My interest in taxidermy began as a fascination with the aesthetic side of the natural sciences. In a sense, taxidermy presents the perfect blend of art and science. It offers an exemplary case of how, when the two come together, they create something totally unique, frequently wrong, and altogether compelling.
What is taxidermy? Art, nature, or science? Something happens when the three occur together, and this blog is part of my larger investigation to figure out what precisely that something is.
Ravishing Beasts began as part of my post-Doctoral Fellowship in the History Department of the Massachusetts Institute of Technology funded by the Social Sciences and Humanities Research Council of Canada (SSHRC).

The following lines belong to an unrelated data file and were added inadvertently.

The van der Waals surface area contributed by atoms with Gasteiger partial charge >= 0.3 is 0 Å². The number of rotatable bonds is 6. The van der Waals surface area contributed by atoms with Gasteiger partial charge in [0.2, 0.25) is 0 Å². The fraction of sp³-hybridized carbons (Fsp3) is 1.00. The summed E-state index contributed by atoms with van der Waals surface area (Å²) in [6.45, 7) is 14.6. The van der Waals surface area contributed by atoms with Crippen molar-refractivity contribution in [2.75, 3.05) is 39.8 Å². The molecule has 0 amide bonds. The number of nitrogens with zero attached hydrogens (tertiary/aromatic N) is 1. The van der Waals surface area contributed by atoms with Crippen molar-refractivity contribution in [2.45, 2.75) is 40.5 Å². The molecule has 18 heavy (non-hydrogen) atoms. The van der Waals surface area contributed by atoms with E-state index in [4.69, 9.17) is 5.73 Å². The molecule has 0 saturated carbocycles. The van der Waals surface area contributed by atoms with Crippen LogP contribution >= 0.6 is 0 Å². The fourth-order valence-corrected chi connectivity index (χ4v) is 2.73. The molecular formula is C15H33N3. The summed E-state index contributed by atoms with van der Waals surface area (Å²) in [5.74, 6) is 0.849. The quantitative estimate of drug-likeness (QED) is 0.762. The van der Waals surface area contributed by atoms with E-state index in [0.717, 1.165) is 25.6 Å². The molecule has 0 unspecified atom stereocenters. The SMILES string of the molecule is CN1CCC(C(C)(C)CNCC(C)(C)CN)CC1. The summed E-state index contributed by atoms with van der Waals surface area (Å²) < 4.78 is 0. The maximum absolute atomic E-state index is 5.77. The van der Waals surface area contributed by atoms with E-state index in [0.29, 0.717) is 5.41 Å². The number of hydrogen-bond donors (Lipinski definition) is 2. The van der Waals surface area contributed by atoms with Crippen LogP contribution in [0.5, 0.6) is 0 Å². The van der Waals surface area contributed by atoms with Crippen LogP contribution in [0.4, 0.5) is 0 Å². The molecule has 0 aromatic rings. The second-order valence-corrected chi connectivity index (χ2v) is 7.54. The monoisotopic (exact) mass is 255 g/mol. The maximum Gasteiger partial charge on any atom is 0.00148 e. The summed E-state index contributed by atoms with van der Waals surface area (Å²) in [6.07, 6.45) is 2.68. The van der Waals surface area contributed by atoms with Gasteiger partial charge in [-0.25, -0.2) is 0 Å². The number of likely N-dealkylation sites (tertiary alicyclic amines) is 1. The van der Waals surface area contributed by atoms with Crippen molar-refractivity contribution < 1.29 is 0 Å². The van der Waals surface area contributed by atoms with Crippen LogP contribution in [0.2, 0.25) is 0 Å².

The project included three parts: this blog, a book, and an exhibition. The book, The Breathless Zoo: Taxidermy and the Cultures of Longing was published by Penn State Press as part of their new Animalibus series. The exhibition, Ravishing Beasts: The Strangely Alluring World of Taxidermy was curated at the Museum of Vancouver using the museum's own almost forgotten natural history collection and received an international attention from Wallpaper magazine to Readers’ Digest.
For more on me, my writing, and various projects (I'm more than taxidermy!) please visit me at www.rachelpoliquin.com.
Also, feel free to contact me with your opinions and sightings at firstname.lastname@example.org. But a word of warning, I receive many e-mails. I try to respond to every one, but sometimes it takes me awhile.
And please note, I am a writer, not a taxidermist. I won't be able to answer your questions on how to stuff your dead cat or where to buy the best eyeballs. I also can't offer any help on how to buy or sell your various taxidermic desires and discards.